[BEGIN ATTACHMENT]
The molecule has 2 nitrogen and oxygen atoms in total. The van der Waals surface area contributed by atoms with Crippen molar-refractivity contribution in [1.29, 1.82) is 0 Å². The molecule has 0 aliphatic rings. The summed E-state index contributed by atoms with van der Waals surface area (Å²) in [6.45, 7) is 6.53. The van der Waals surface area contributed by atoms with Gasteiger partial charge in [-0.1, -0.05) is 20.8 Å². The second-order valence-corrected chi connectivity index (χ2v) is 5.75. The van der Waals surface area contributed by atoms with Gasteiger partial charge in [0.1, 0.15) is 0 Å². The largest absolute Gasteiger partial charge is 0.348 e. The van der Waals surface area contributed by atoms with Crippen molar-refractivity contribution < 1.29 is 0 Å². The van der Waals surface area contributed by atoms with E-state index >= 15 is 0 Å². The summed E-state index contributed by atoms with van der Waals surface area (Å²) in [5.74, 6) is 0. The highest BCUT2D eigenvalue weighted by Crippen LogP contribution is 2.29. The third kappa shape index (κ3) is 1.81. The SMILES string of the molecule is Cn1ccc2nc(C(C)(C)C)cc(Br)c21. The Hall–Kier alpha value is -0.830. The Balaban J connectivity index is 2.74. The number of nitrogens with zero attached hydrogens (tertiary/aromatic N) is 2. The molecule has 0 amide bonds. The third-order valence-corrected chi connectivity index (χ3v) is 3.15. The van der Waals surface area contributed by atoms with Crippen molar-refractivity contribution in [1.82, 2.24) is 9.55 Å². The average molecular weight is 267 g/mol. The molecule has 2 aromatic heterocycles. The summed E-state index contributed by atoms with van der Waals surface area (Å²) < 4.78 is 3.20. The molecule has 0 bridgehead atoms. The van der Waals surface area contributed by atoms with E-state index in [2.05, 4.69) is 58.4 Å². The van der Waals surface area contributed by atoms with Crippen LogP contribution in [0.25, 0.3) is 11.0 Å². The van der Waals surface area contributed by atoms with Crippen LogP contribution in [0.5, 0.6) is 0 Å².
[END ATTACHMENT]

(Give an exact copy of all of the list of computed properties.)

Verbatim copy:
The molecule has 2 nitrogen and oxygen atoms in total. The van der Waals surface area contributed by atoms with Crippen molar-refractivity contribution in [1.29, 1.82) is 0 Å². The molecule has 0 aliphatic rings. The summed E-state index contributed by atoms with van der Waals surface area (Å²) in [6.45, 7) is 6.53. The van der Waals surface area contributed by atoms with Gasteiger partial charge in [-0.1, -0.05) is 20.8 Å². The second-order valence-corrected chi connectivity index (χ2v) is 5.75. The van der Waals surface area contributed by atoms with Gasteiger partial charge in [0.1, 0.15) is 0 Å². The largest absolute Gasteiger partial charge is 0.348 e. The van der Waals surface area contributed by atoms with Crippen molar-refractivity contribution < 1.29 is 0 Å². The van der Waals surface area contributed by atoms with E-state index >= 15 is 0 Å². The summed E-state index contributed by atoms with van der Waals surface area (Å²) in [5.74, 6) is 0. The highest BCUT2D eigenvalue weighted by Crippen LogP contribution is 2.29. The third kappa shape index (κ3) is 1.81. The SMILES string of the molecule is Cn1ccc2nc(C(C)(C)C)cc(Br)c21. The Hall–Kier alpha value is -0.830. The Balaban J connectivity index is 2.74. The number of nitrogens with zero attached hydrogens (tertiary/aromatic N) is 2. The molecule has 0 amide bonds. The third-order valence-corrected chi connectivity index (χ3v) is 3.15. The van der Waals surface area contributed by atoms with Crippen molar-refractivity contribution in [1.82, 2.24) is 9.55 Å². The average molecular weight is 267 g/mol. The molecule has 2 aromatic heterocycles. The summed E-state index contributed by atoms with van der Waals surface area (Å²) < 4.78 is 3.20. The molecule has 0 bridgehead atoms. The van der Waals surface area contributed by atoms with E-state index in [2.05, 4.69) is 58.4 Å². The van der Waals surface area contributed by atoms with Crippen LogP contribution in [0.25, 0.3) is 11.0 Å². The van der Waals surface area contributed by atoms with Crippen LogP contribution in [0.5, 0.6) is 0 Å².